Categories: Paediatrics

Oral Rehydration

Dehydration is a common complication of childhood illnesses. It can occur due to vomiting, diarrhoea or poor intake due to any illness or high fever. Preventing dehydration, recognizing and early treatment of dehydration is important.

  • During fevers and any illness, it is important to give adequate water to children.
  • During episodes of vomiting and diarrhoea, children need to be given oral rehydration fluids (ORF) to additionally replace salt and electrolytes.

ORAL REHYDRATION FLUIDS

  1. ORF (Oral Rehydration Fluid) for Infants
  • 1 litre of water +        6 tsp sugar        +        1/4 tsp salt
  1. ORF (Oral Rehydration Fluid) for Children
  • 1 litre of water +        6 tsp sugar        +        1/2 tsp salt
  1. Commercial ORF packets
  • These are available in Sachets (add in 200 ml of water) and in larger packs (add in 1 litre of water).
  1. Other Liquids
  • Coconut Water
  • Plain Water
  • Buttermilk
  • Apple Juice
  • Pomegranate Juice
  • ORF however has the right proportion of Salt and Sugar and is preferred in severe cases.

HOW TO PREVENT DEHYDRATION

Offer extra fluids after each loose stool or vomit to prevent dehydration.

  • For infants: 60-90 ml
  • For children: 120-180 ml

DIET DURING DEHYDRATION AND DIARRHEA

  1. Milk
  • Babies on Breastfeeds, Formula or Fresh Milk can continue to be offered milk.
  • Milk needs to be restricted only in children with prolonged diarrhoea, due to Lactose Intolerance.
  1. Foods
  • Maintaining nutrition with a normal diet is important.
  • During illnesses, the appetite may be below. Offer small frequent feeds even when a child is unwell or has loose motions.
  • If the child is vomiting, preventing dehydration is the priority. As soon as the vomiting improves, offer small amounts of foods and increase as tolerated.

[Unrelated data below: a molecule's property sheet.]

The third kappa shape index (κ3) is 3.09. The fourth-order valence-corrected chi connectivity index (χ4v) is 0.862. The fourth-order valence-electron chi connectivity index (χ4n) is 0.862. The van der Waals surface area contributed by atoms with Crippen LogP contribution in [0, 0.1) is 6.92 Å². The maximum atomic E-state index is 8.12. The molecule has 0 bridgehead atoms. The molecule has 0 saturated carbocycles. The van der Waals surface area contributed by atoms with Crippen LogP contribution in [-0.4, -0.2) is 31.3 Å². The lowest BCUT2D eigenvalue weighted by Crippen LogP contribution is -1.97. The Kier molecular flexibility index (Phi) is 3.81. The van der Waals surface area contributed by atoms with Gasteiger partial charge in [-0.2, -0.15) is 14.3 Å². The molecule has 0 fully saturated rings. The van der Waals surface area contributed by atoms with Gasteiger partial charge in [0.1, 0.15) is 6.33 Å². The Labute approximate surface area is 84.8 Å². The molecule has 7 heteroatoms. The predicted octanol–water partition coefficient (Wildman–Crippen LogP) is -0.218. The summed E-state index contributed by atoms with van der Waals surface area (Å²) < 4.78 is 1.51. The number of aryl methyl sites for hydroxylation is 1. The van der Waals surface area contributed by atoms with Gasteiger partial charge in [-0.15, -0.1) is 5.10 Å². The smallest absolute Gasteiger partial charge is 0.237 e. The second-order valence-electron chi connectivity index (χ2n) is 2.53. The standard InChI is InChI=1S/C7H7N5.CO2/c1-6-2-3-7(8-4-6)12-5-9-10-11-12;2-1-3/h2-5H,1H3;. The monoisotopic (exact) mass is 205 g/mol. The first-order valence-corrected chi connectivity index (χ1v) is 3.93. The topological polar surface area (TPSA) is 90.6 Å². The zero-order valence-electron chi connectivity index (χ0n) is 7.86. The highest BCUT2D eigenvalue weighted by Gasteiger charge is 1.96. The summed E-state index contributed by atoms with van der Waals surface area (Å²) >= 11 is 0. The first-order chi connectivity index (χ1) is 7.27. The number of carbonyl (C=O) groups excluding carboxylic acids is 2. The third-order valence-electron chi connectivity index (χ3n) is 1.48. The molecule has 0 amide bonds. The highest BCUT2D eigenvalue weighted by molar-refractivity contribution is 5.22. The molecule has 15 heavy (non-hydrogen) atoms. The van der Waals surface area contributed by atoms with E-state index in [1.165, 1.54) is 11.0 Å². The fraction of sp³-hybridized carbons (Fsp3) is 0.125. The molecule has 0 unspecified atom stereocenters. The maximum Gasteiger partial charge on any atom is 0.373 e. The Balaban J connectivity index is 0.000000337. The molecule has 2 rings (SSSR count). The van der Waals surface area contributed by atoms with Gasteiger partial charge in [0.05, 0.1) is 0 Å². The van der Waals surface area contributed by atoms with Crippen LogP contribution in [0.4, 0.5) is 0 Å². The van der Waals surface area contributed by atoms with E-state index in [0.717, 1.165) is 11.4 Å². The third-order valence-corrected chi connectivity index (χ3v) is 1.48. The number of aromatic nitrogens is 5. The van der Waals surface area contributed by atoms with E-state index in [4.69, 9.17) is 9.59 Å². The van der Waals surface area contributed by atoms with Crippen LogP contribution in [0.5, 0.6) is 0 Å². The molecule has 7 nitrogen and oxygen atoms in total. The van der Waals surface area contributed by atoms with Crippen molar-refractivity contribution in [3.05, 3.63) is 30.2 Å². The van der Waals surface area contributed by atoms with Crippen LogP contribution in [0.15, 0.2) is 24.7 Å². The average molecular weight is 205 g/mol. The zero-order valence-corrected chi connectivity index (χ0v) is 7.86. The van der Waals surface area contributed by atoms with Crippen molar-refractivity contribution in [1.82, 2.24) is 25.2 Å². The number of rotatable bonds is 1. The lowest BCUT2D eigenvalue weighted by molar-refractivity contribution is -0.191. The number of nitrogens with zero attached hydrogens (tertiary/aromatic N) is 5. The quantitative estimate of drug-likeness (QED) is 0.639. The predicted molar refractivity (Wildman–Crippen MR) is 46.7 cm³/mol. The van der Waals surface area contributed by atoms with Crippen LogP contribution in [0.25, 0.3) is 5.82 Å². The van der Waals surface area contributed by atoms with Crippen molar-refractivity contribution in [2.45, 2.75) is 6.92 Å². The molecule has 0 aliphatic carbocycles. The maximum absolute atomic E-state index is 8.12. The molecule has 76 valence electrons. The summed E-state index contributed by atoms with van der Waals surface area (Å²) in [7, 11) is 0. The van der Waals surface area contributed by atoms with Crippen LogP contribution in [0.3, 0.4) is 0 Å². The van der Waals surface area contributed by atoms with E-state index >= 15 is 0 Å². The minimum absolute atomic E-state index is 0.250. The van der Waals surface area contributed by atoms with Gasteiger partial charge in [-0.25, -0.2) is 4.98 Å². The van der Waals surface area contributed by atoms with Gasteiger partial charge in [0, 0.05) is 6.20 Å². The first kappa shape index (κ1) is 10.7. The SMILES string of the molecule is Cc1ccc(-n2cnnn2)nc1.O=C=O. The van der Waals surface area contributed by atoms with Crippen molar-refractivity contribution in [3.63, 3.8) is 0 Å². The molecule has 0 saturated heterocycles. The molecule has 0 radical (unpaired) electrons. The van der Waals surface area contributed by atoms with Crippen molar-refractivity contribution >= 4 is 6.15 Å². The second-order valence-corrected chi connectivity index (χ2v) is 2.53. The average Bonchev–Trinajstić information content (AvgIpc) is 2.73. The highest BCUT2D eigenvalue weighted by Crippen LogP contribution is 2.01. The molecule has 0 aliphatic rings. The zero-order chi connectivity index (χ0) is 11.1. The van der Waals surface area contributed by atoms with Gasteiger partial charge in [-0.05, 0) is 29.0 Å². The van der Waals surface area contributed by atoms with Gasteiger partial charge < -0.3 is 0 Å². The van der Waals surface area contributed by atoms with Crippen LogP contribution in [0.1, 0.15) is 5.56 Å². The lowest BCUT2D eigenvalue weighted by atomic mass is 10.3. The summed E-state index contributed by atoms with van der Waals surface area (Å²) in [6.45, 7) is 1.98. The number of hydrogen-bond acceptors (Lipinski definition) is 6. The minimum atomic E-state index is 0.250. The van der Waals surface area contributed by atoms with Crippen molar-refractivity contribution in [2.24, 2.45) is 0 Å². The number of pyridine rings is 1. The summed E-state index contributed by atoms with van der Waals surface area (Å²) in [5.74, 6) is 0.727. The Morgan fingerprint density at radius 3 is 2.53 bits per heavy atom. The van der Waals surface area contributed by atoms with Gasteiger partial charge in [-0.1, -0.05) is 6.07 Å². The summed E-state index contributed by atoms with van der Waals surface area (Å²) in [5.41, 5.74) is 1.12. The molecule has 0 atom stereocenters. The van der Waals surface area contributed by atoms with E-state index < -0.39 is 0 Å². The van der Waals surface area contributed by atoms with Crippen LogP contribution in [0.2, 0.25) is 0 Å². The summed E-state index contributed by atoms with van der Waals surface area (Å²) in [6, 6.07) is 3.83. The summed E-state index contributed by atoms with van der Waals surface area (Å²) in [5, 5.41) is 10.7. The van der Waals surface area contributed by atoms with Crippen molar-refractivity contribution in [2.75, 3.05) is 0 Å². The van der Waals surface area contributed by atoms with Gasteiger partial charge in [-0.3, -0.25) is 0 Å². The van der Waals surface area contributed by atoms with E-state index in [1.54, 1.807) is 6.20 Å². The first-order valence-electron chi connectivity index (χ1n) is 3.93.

• Foods that are easy to digest include Rice, Khichdi, Apples and Bananas.
  1. Avoid
  • Sugary, oily or spicy foods.

HOW TO RECOGNIZE DEHYDRATION:

Inform your doctor immediately IF:

  • Dry tongue
  • Less Urine Output
  • Loss of Elasticity of the Skin
  • Lethargy / Drowsiness
  • Depressed soft-spot on the head

Children who are dehydrated, need additional amounts of ORF. If the dehydration is severe, intravenous fluids are sometimes needed to correct dehydration.

Dr. Mahesh Balsekar | Senior Consultant – Paediatrics | SRCC Children’s Hospital, Mumbai

Narayana Health

Recent Posts

Is silence always golden? How important is to communicate the diagnosis to the child whose parent has cancer?

As I was sitting in my OPD last evening, a 45 yrs. old gentleman walked…

4 days ago

First aid for Fracture

A bone fracture or broken bone occurs when there is a partial or complete disruption…

1 week ago

Cold in newborn

All you need to know about the cold in newborns! Babies bring a wave of…

1 week ago

Calf pain can result from muscle strain or cramps or occur due to another condition like sciatica. Treatment depends on the cause

The calf is comprised of two muscles — the gastrocnemius and the soleus. These muscles…

1 week ago

Brain Tumour – Rising disease in India

Brain Tumour is a collection of abnormal cells in the brain. According to reports, brain…

1 week ago

Myth of knee replacement surgery

The knee replacement surgery is one of the most frequently executed joint replacement surgery. In…

1 week ago